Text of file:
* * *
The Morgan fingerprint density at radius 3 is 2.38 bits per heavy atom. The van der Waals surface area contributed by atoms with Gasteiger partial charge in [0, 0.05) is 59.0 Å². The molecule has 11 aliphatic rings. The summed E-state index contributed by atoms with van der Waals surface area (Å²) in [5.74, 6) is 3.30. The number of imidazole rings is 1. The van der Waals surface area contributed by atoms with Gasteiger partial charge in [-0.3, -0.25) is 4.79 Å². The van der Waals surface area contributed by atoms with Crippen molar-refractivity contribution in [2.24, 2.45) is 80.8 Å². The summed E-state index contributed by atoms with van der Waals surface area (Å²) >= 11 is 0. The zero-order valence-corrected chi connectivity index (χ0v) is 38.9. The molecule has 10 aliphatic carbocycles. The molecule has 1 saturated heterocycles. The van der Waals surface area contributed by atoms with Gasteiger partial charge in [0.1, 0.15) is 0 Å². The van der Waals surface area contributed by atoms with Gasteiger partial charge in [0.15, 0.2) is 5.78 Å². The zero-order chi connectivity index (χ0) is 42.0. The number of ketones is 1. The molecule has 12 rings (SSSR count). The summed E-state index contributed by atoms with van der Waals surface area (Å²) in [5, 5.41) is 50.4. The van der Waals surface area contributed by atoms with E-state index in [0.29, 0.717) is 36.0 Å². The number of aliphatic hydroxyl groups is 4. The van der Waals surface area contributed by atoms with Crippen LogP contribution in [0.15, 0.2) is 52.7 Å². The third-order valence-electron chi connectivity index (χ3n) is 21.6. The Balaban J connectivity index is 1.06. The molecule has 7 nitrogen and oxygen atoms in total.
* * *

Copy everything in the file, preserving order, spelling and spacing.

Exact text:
The Morgan fingerprint density at radius 3 is 2.38 bits per heavy atom. The van der Waals surface area contributed by atoms with Gasteiger partial charge in [0, 0.05) is 59.0 Å². The molecule has 11 aliphatic rings. The summed E-state index contributed by atoms with van der Waals surface area (Å²) in [5.74, 6) is 3.30. The number of imidazole rings is 1. The van der Waals surface area contributed by atoms with Gasteiger partial charge in [-0.3, -0.25) is 4.79 Å². The van der Waals surface area contributed by atoms with Crippen molar-refractivity contribution in [2.24, 2.45) is 80.8 Å². The summed E-state index contributed by atoms with van der Waals surface area (Å²) >= 11 is 0. The zero-order valence-corrected chi connectivity index (χ0v) is 38.9. The molecule has 10 aliphatic carbocycles. The molecule has 1 saturated heterocycles. The van der Waals surface area contributed by atoms with Gasteiger partial charge in [0.1, 0.15) is 0 Å². The van der Waals surface area contributed by atoms with Gasteiger partial charge in [0.15, 0.2) is 5.78 Å². The zero-order chi connectivity index (χ0) is 42.0. The number of ketones is 1. The molecule has 12 rings (SSSR count). The summed E-state index contributed by atoms with van der Waals surface area (Å²) in [5, 5.41) is 50.4. The van der Waals surface area contributed by atoms with E-state index in [0.29, 0.717) is 36.0 Å². The number of aliphatic hydroxyl groups is 4. The van der Waals surface area contributed by atoms with Crippen LogP contribution in [0.15, 0.2) is 52.7 Å². The third-order valence-electron chi connectivity index (χ3n) is 21.6. The Balaban J connectivity index is 1.06. The molecule has 7 nitrogen and oxygen atoms in total.